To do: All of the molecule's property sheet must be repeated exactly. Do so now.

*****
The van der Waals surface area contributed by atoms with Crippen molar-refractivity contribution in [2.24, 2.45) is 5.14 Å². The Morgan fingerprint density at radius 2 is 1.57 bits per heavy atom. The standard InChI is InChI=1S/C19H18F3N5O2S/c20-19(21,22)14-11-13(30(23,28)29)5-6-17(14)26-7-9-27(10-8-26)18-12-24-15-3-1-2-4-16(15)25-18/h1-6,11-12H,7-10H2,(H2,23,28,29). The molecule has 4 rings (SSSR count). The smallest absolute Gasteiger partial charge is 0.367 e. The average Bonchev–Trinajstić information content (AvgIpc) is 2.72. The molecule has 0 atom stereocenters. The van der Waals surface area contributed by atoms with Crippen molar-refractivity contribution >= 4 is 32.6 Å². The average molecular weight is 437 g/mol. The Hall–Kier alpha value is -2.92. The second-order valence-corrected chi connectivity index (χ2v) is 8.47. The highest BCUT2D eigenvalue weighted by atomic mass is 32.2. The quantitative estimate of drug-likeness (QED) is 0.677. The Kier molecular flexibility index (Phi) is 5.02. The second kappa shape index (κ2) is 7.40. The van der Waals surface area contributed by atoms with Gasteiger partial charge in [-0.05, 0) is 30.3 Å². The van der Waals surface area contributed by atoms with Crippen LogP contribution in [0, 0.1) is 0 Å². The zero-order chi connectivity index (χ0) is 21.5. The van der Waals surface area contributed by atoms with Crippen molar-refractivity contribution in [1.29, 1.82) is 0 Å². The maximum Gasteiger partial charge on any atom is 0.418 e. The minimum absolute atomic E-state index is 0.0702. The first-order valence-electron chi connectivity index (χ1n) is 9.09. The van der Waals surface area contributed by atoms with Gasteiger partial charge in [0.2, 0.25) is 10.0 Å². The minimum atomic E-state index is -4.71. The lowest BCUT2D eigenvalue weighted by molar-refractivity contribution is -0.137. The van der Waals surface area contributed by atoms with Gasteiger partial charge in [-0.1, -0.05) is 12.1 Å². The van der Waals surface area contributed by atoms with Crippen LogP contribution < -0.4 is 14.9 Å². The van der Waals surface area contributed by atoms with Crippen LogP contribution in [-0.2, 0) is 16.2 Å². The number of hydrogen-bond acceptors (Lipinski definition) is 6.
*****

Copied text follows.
The van der Waals surface area contributed by atoms with Crippen molar-refractivity contribution in [2.24, 2.45) is 5.14 Å². The Morgan fingerprint density at radius 2 is 1.57 bits per heavy atom. The standard InChI is InChI=1S/C19H18F3N5O2S/c20-19(21,22)14-11-13(30(23,28)29)5-6-17(14)26-7-9-27(10-8-26)18-12-24-15-3-1-2-4-16(15)25-18/h1-6,11-12H,7-10H2,(H2,23,28,29). The molecule has 4 rings (SSSR count). The smallest absolute Gasteiger partial charge is 0.367 e. The average Bonchev–Trinajstić information content (AvgIpc) is 2.72. The molecule has 0 atom stereocenters. The van der Waals surface area contributed by atoms with Crippen molar-refractivity contribution >= 4 is 32.6 Å². The average molecular weight is 437 g/mol. The Hall–Kier alpha value is -2.92. The second-order valence-corrected chi connectivity index (χ2v) is 8.47. The highest BCUT2D eigenvalue weighted by atomic mass is 32.2. The quantitative estimate of drug-likeness (QED) is 0.677. The Kier molecular flexibility index (Phi) is 5.02. The second kappa shape index (κ2) is 7.40. The van der Waals surface area contributed by atoms with Gasteiger partial charge in [-0.05, 0) is 30.3 Å². The van der Waals surface area contributed by atoms with Crippen LogP contribution in [0, 0.1) is 0 Å². The zero-order chi connectivity index (χ0) is 21.5. The van der Waals surface area contributed by atoms with Crippen molar-refractivity contribution in [1.29, 1.82) is 0 Å². The maximum Gasteiger partial charge on any atom is 0.418 e. The minimum absolute atomic E-state index is 0.0702. The first-order valence-electron chi connectivity index (χ1n) is 9.09. The van der Waals surface area contributed by atoms with Gasteiger partial charge in [0.2, 0.25) is 10.0 Å². The minimum atomic E-state index is -4.71. The lowest BCUT2D eigenvalue weighted by molar-refractivity contribution is -0.137. The van der Waals surface area contributed by atoms with Gasteiger partial charge in [-0.1, -0.05) is 12.1 Å². The van der Waals surface area contributed by atoms with Crippen LogP contribution < -0.4 is 14.9 Å². The van der Waals surface area contributed by atoms with Crippen LogP contribution in [-0.2, 0) is 16.2 Å². The number of hydrogen-bond acceptors (Lipinski definition) is 6.